Banthia et al. [12] examined the electrical resistivity of cement paste including micro steel and carbon fibers and reported that the resistivity of plain paste was notably reduced by adding the fibers, and that adding carbon fibers was more effective in improving the paste’s conductivity than adding steel fibers, inconsistent with the findings of Wen and Chung [13]. In response to this inconsistency, Yoo et al. [15] insisted that the conductivity of cement composites is more closely related to fiber connectivity than the type of fibers, i.e., steel and carbon fibers. Azhari and Banthia [14] also noted that, compared to the use of carbon fibers only, the combined use of carbon fibers and carbon nanotubes (CNTs) provides better quality signal, increased sensor sensitivity, and improved reliability under compressive loads of arbitrary loading rate. Yoo et al. [4] studied the effects of carbon-based nanomaterial additives, namely CNTs, graphene, and graphite nanofibers, on electrical and piezoresistive properties of cement paste. Based on numerous test results, they reported that CNTs yielded the best piezoresistive performance, with insignificant noise, followed by graphite nanofibers and graphene, given the constant additive volume fraction of 1%. Han et al. [11,16] conducted intensive studies to develop conductive cement-based composites with CNTs, which can simulate cyclic behaviors of compressive stress based on changes in the electrical resistance. They were able to apply these CNT/cement composites for traffic monitoring [11]. Several other researchers [7,9] investigated the percolation threshold of CNTs in cement composites. D’Alessandro et al. [9] suggested a percolation threshold of CNTs around 1% by cement weight, much higher than that of 0.3–0.6% by cement weight proposed by Kim et al. [7] and the optimum value proposed by Han et al. [17]. This dissimilarity might be attributed to differences in the mixture proportions, CNT properties, and the inclusion or omission of a sonication treatment. Likewise, numerous studies have been performed to develop conductive and self-sensing cement-based materials.

However, because most of the previous studies have been performed using ordinary cement paste or mortar, their results do not apply to special types of concretes such as ultra-high-performance fiber-reinforced concrete (UHPFRC), which exhibits totally different mechanical properties. UHPFRC, which was first introduced in the mid-1990s, has attracted much attention from engineers in recent years due to its several advantages such as excellent strength (compressive strength of at least 150 MPa and tensile strength of at least 8 MPa), ductility, durability, and fatigue resistance. Such excellent mechanical properties can be achieved by using the quite low water-to-binder (W/B) ratio of about 0.2 and including high-fineness admixtures and a high volume of micro steel fibers. Unfortunately, only very limited studies have been published on development of conductive UHPFRC materials, so it is still unclear whether or not UHPFRC itself is sufficient for self-sensing monitoring, and if not, what kinds of supplementary materials are required for preparation of conductive UHPFRC. Dong et al. [19] improved the electrical conductivity of UHPFRC and imparted it with self-sensing ability by using short-cut super-fine stainless wire (SSSW). Including 0.5% SSSW reduced the electrical resistivity by up to four orders of magnitude, and using SSSW of 20 μm wire diameter was more effective than that of 8 μm wire diameter. However, even though they achieved sufficient compressive strength in this way, the replacement of steel fibers by SSSW decreased the flexural strength considerably (approximately below 50%) compared to that of conventional UHPFRC [20]. Therefore, there is a continuing need to develop a conductive self-sensing UHPFRC material without any significant deterioration in mechanical properties for use in a wide range of SHM applications.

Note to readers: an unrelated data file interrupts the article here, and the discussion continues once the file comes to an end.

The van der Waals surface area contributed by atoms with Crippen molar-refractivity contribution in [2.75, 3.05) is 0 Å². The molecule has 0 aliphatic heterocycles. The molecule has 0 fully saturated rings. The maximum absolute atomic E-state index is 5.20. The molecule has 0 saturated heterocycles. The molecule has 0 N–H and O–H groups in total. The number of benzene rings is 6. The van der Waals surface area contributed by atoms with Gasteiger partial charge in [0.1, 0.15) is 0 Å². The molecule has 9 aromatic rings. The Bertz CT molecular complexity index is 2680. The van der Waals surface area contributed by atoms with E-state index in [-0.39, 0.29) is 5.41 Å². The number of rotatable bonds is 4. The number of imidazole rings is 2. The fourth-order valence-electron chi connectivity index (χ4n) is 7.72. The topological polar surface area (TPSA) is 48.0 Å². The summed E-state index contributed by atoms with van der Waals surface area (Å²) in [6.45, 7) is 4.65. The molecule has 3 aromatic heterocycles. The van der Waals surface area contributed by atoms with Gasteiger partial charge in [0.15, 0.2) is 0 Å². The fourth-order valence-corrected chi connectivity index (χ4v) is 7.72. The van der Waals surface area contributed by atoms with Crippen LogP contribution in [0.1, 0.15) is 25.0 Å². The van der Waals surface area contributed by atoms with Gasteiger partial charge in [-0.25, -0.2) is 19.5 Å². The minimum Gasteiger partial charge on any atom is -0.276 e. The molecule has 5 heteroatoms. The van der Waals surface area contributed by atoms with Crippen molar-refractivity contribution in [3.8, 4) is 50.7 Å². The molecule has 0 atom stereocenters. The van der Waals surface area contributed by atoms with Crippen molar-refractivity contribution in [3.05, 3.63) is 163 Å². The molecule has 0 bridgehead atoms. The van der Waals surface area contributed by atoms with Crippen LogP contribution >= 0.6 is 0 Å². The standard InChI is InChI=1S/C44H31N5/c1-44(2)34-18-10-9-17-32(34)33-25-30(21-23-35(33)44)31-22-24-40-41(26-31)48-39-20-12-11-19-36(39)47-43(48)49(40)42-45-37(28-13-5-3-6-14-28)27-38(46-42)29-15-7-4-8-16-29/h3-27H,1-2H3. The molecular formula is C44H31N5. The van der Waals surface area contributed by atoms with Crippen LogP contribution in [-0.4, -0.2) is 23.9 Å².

Accordingly, in the present work, we developed a new type of conductive UHPFRC material using both steel fibers and CNTs. The specific objectives of this study included evaluating: (1) the effects of steel fiber content, orientation, and pore water content in hardened paste on electrical and piezoresistive properties of UHPFRC under compression; (2) the effects of a sonication process on the electrical conductivity of UHPFRC with CNTs; and (3) the effects of CNT content on mechanical strength and self-sensing capacities of UHPFRC under both compression and flexure.

2. Experimental Program

2.1. Constituents, Mix Proportions, and Specimen Preparation